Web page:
The pursuit of the goals above led over time to the addition of programs, advisors, and other services to support its members.
The Nuu-chah-nulth people form an alliance known as the West Coast Allied Tribes to increase their political influence.
The alliance is incorporated as a non-profit society called the West Coast District Society of Indian Chiefs.
Ha-Shilth-Sa Newspaper is established. Ha-Shilth-Sa means Interesting News.
The society changes its name to the Nuu-chah-nulth Tribal Council (NTC). Nuu-chah-nulth means “all along the mountains and sea”.
The Nuu-chah-nulth Economic Development Corporation is formed.
The provincial government signs an agreement to delegate authority for the delivery of Child Welfare Services to the NTC, making NTC the first delegated aboriginal agency in B.C.
The federal government signs the first block funding agreement in Canada with the NTC.
Health Canada transfers responsibility for the delivery of Health Services to the NTC. It is the first Health Transfer to a Tribal Council in Canada. (1 of 3 transfers)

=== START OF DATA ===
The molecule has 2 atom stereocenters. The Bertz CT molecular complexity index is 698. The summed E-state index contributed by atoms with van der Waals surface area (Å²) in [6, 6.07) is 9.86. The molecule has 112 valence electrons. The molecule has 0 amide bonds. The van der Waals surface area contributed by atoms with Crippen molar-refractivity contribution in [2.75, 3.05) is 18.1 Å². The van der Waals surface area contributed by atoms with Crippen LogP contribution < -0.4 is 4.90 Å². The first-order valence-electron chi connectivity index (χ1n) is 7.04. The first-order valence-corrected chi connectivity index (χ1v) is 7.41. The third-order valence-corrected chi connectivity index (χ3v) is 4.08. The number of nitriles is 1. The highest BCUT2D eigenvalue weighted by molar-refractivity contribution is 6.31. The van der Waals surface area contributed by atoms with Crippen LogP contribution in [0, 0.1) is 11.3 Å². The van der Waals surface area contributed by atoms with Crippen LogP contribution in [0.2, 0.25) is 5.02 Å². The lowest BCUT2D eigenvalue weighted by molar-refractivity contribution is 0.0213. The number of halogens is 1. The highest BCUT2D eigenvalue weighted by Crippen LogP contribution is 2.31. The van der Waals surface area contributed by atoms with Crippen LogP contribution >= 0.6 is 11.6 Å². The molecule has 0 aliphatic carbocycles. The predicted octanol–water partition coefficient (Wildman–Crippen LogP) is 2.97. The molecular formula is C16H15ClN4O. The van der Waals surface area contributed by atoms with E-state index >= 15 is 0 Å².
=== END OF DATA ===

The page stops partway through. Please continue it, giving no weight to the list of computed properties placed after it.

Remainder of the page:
The NTC creates the Nuu-chah-nulth Department of Fisheries.
The Nuu-chah-nulth Department of Family and Child Services (Usma) becomes the first Aboriginal agency in Canada to exercise full delegated authority for child welfare.
School District 70 and NTC sign a Local Education Agreement.
School District 84 and NTC sign a Local Education Agreement.
Nuu-chah-nulth hereditary chiefs gathered at a historic meeting in March to launch Uu-a-thluk, a new approach to managing aquatic resources in Nuu-chah-nulth ha-ha-houlthee (territories).
The Maa-nulth Treaty for five Nuu-chah-nulth Nations—Huu-ay-aht, Toquaht, Uchucklesaht, Yuułuʔiłʔath and Ka:’yu:’k’t’h’/Che:k’tles7et’h’—came into effect on April 1, 2011. It is the first modern-day treaty to be concluded on Vancouver Island and the first multi-nation treaty in the province under the B.C. Treaty Process.